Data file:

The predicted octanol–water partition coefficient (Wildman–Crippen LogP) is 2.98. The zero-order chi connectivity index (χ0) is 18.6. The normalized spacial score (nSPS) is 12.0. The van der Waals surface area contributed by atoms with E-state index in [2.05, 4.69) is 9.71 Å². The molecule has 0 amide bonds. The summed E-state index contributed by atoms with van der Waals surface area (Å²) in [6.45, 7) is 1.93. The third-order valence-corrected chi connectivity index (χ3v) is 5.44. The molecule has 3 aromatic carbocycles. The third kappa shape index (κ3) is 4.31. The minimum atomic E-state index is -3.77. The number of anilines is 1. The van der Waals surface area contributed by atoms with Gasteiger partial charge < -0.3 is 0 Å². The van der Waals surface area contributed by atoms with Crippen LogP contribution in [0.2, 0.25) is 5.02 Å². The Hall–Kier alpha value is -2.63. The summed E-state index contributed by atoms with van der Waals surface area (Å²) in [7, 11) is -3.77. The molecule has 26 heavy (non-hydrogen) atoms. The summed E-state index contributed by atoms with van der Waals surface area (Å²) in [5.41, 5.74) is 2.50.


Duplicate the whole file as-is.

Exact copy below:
The predicted octanol–water partition coefficient (Wildman–Crippen LogP) is 2.98. The zero-order chi connectivity index (χ0) is 18.6. The normalized spacial score (nSPS) is 12.0. The van der Waals surface area contributed by atoms with E-state index in [2.05, 4.69) is 9.71 Å². The molecule has 0 amide bonds. The summed E-state index contributed by atoms with van der Waals surface area (Å²) in [6.45, 7) is 1.93. The third-order valence-corrected chi connectivity index (χ3v) is 5.44. The molecule has 3 aromatic carbocycles. The third kappa shape index (κ3) is 4.31. The minimum atomic E-state index is -3.77. The number of anilines is 1. The van der Waals surface area contributed by atoms with Gasteiger partial charge < -0.3 is 0 Å². The van der Waals surface area contributed by atoms with Crippen LogP contribution in [0.2, 0.25) is 5.02 Å². The Hall–Kier alpha value is -2.63. The summed E-state index contributed by atoms with van der Waals surface area (Å²) in [7, 11) is -3.77. The molecule has 26 heavy (non-hydrogen) atoms. The summed E-state index contributed by atoms with van der Waals surface area (Å²) in [5.41, 5.74) is 2.50.